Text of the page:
It's hard to believe this afternoon we were cruising down the side of a mountain. I love car trips with Thatboy because it gives us time to have really deep conversations.
TG: So, have you ever had spaghetti carbonara before?
TB: I don't think so.
TG: Okay, so I need you to make a deal with me. Tonight, when we get home, and I start making dinner. You CANNOT come into the kitchen until it's all done.
I had good reason to make that deal with Thatboy. You see, spaghetti carbonara is made with raw egg. According to Reichl, the heat of the noodles will cook the egg and create the sauce for the noodles....well along with the gallons of bacon fat involved. But the sticky part of the recipe is the raw egg. I just knew that if Thatboy came wandering into the kitchen at the wrong time, and saw me dumping noodles into raw egg that dinner would be over, right then and there. Frankly, I was a little nervous about the entire endeavor - but Reichl hasn't steered me wrong yet. Plus, this recipe seemed just perfect for tonight since we're both tired from early morning hikes, late nights in the hot tub, and something quick and easy seemed like a gift from, well Ruth!
Reichl describes this as her "perfect last minute dinner" and like "bacon and eggs, with pasta instead of toast." Both very apt descriptions. For some reason I started talking to myself while making this dinner. Not in some sort of cute "thinks she's on food network" kind of way, but in an insane "Swedish chef" sort of way. When the bacon began to fry I called out "I hear the fat rendering!" (Not sure who I was talking to since, Thatboy was about 10 feet away and I was hovering over the hot skillet). When the edges of the bacon began to brown I murmured "Ruthie, Ruthie, Ruthie, you've done it again." And when it was time to add the noodles to the egg I started making so may nervous/excited yips and squeals and giggles that Thatboy called out to make sure I hadn't accidentally left my marbles on the side of the mountain.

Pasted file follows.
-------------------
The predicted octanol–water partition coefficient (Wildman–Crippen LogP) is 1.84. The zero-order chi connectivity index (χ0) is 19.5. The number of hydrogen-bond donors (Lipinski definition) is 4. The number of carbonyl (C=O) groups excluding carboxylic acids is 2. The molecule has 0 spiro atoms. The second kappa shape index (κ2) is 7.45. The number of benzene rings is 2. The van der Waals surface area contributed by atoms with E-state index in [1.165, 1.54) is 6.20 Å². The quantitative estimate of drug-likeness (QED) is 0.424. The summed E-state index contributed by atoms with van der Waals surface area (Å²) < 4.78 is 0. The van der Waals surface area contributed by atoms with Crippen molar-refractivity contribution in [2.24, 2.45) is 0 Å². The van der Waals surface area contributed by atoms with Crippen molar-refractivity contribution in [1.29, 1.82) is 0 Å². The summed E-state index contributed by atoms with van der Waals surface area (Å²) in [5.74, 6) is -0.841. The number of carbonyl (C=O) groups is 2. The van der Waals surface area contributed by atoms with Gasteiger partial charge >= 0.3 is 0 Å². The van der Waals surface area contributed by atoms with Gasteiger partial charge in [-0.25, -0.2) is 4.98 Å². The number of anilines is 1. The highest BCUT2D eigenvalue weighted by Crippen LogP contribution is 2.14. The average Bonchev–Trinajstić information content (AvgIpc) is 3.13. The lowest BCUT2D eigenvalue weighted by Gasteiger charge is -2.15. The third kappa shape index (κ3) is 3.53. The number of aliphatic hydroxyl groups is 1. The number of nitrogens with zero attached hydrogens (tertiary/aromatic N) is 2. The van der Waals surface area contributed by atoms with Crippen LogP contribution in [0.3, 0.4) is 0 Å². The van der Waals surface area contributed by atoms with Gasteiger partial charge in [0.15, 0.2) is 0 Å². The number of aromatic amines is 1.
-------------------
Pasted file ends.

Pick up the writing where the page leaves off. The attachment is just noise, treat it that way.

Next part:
With great trepidation I placed the dish in front of Thatboy and waited for him to take a bite. "It's good. Now why couldn't I come into the kitchen?" I confessed the ingredients to him and my fear and he broke into a smile. "I'm not as weird about egg as you are." I gave him an incredulous look since he's the same guy who refuses to drink milk 3 days prior to his "sell by" date because it's obviously expired. I then confessed that there was probably enough bacon fat in this to choke a horse and he nodded. "Yeah, it's a shame that food that tastes so good is usually bad for you." He's so smart, isn't he? In actuality, I used whole wheat spaghetti, so this could have been a whole lot worse, and I used a little less than a pound because the box holds 14.5 oz. The recipe says it serves 3, so I'm using that to determine the nutritional info - but we each had a full bowl and there was definitely at least 2 bowls left over, so keep that in mind!
1 pound spaghetti
1/4 to 1/2 pound thickly sliced bacon
2 cloves garlic, peeled
2 large eggs
1/2 cup grated Parmigiano cheese, plus extra for the table
1. Cut the bacon crosswise into pieces 1/2 inch wide. Put them in the skillet and cook for about 2 minutes until the fat begins to render. Add the whole cloves of garlic and cook about another 5 minutes, until the edges of the bacon just begin to get crisp. Do not get too crisp, otherwise they will not meld with the pasta.
2. Beat the eggs in the serving bowl, and add pepper.
3. Remove the garlic from the pan. If it looks like too much fat to you, discard some, but you're going to toss the bacon with most of its fat into the the pasta. (I am only telling you what Ruth says. I myself would dispense with the bacon fat.)
4. When it is cooked, drain the pasta and immediately throw it into the beaten eggs. Mix thoroughly. The heat of the spaghetti cooks the eggs and turns them into a sauce. Add the bacon with its fat and toss again. Add cheese and serve.
Each serving has:
|Total Fat||5.0 g|
|Total Carbohydrate||37.4 g|